Reflection on the “Hallelujah Chorus”

by bachnera

After hearing different versions of the impressive “Hallelujah Chorus” the other day in class, I decided to research this iconic chorus a little more.  I wanted explore how it fit and how it was originally presented in the context of Handel’s oratorio Messiah.  In addition, I was so fascinated with the chorus’ ability to move listeners that I wanted to uncover why, exactly this piece is just so powerful.  

From my research, I learned that in this oratorio, the characters do not actually act out scenes from the bible; the performers simply narrate the story of Christ.  Messiah, the setting for this chorus, can be broken down into 3 general acts (one dealing with the prophecy and birth of Christ, one concerning Christ’s passion, death, and spreading the Gospel, and one concentrating his resurrection, and the Day of Judgment) and from there, numerous scenes.  The “Hallelujah Chorus” is one of the oratorio’s turning points, and it brings the final scene in the second act to a dramatic close—the scene sometimes referred to as “God’s triumph.”  Right before this chorus is sung, there is an aria that expresses how God triumphs over evil, and after the people realize this they come together as a whole to sing praise to Him.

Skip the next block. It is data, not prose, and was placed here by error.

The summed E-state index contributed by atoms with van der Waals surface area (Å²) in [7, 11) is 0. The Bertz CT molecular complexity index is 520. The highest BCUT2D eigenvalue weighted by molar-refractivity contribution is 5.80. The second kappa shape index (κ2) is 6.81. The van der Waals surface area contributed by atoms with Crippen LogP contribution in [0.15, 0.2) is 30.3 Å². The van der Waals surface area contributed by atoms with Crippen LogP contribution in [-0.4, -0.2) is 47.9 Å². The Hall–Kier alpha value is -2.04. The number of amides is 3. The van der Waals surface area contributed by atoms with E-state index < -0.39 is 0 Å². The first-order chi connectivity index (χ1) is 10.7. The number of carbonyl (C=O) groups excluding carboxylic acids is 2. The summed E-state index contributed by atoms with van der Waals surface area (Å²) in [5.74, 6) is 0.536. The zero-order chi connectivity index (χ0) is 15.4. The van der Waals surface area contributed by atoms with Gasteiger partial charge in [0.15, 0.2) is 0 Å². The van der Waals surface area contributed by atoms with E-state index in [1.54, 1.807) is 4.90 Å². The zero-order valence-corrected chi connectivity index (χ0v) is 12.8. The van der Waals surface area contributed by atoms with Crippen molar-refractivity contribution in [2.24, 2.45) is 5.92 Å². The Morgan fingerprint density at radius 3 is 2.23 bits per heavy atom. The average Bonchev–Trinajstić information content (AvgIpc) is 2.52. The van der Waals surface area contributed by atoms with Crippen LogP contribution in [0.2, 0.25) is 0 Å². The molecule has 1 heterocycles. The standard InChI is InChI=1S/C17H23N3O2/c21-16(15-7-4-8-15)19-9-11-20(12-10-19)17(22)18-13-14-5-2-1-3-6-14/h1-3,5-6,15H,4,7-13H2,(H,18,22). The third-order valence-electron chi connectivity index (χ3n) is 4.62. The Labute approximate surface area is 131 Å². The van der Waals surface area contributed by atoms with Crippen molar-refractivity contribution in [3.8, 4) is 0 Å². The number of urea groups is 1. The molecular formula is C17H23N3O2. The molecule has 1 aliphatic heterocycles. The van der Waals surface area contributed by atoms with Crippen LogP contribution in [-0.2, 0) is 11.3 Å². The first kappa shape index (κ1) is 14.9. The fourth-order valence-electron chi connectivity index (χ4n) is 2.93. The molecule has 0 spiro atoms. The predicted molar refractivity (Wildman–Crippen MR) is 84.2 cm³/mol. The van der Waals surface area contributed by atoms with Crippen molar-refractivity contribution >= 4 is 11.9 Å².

This chorus continues to move people today, outside the context of Handel’s Messiah, due to a variety of key elements ranging from a distinctively rich orchestra playing various instruments like trumpets, percussions, and strings together, to a unique setting on the D Major key, the “key of glory.”  Also, the important phrases glorifying God are brought to the listener’s attention and emphasized through techniques like monophony, homophony, and polyphony.  All of these elements combined have a significant emotional impact on the listener—one that is so strong, some audiences are brought to their feet.

Although I have found several technical factors that can be attributed to the chorus’ grandeur and power, I still wonder if this intense sense of divineness is a product of the music itself or if some of the listener’s response is due to the knowledge that he or she is praising the “King of Kings.”  Furthermore, I would be interested to see if listeners’ reactions would be different if the “Hallelujah Chorus” was glorifying someone or something random or insignificant in their lives.

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